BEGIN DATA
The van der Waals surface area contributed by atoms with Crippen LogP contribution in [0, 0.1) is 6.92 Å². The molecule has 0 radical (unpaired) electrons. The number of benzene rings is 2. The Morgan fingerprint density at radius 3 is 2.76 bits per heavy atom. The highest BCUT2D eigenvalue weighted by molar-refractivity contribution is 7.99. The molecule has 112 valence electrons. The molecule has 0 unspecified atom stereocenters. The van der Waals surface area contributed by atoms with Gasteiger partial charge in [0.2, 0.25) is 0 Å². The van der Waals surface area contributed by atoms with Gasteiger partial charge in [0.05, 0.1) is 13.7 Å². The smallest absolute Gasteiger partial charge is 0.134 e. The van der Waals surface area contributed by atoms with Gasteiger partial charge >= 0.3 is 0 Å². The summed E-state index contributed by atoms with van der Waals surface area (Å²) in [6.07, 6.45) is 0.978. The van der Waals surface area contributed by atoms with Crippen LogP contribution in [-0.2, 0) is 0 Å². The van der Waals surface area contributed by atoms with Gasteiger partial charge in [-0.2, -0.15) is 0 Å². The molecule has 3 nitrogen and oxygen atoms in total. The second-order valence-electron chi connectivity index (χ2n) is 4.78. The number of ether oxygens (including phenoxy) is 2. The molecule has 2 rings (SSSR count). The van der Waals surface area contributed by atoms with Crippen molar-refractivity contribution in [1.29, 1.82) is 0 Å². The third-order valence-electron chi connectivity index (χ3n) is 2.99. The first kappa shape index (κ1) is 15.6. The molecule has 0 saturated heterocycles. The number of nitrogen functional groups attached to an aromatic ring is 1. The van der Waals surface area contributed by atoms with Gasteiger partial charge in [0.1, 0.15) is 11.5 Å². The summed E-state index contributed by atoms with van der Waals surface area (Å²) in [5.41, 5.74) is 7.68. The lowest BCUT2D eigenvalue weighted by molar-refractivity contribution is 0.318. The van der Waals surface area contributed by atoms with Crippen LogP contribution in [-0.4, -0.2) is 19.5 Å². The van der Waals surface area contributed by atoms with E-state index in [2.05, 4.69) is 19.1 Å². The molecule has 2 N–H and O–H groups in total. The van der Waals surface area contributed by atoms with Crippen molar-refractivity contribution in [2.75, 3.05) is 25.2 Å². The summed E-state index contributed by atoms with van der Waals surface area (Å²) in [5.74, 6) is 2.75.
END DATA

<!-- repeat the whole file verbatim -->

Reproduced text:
The van der Waals surface area contributed by atoms with Crippen LogP contribution in [0, 0.1) is 6.92 Å². The molecule has 0 radical (unpaired) electrons. The number of benzene rings is 2. The Morgan fingerprint density at radius 3 is 2.76 bits per heavy atom. The highest BCUT2D eigenvalue weighted by molar-refractivity contribution is 7.99. The molecule has 112 valence electrons. The molecule has 0 unspecified atom stereocenters. The van der Waals surface area contributed by atoms with Gasteiger partial charge in [0.2, 0.25) is 0 Å². The van der Waals surface area contributed by atoms with Gasteiger partial charge in [0.05, 0.1) is 13.7 Å². The smallest absolute Gasteiger partial charge is 0.134 e. The van der Waals surface area contributed by atoms with Gasteiger partial charge >= 0.3 is 0 Å². The summed E-state index contributed by atoms with van der Waals surface area (Å²) in [6.07, 6.45) is 0.978. The van der Waals surface area contributed by atoms with Crippen LogP contribution in [-0.2, 0) is 0 Å². The van der Waals surface area contributed by atoms with Gasteiger partial charge in [-0.2, -0.15) is 0 Å². The molecule has 3 nitrogen and oxygen atoms in total. The second-order valence-electron chi connectivity index (χ2n) is 4.78. The number of ether oxygens (including phenoxy) is 2. The molecule has 2 rings (SSSR count). The van der Waals surface area contributed by atoms with Crippen molar-refractivity contribution in [1.29, 1.82) is 0 Å². The third-order valence-electron chi connectivity index (χ3n) is 2.99. The first kappa shape index (κ1) is 15.6. The molecule has 0 saturated heterocycles. The number of nitrogen functional groups attached to an aromatic ring is 1. The van der Waals surface area contributed by atoms with Gasteiger partial charge in [0.1, 0.15) is 11.5 Å². The summed E-state index contributed by atoms with van der Waals surface area (Å²) in [5.41, 5.74) is 7.68. The lowest BCUT2D eigenvalue weighted by molar-refractivity contribution is 0.318. The van der Waals surface area contributed by atoms with Crippen LogP contribution in [-0.4, -0.2) is 19.5 Å². The van der Waals surface area contributed by atoms with E-state index in [2.05, 4.69) is 19.1 Å². The molecule has 2 N–H and O–H groups in total. The van der Waals surface area contributed by atoms with Crippen molar-refractivity contribution in [2.75, 3.05) is 25.2 Å². The summed E-state index contributed by atoms with van der Waals surface area (Å²) in [5.74, 6) is 2.75.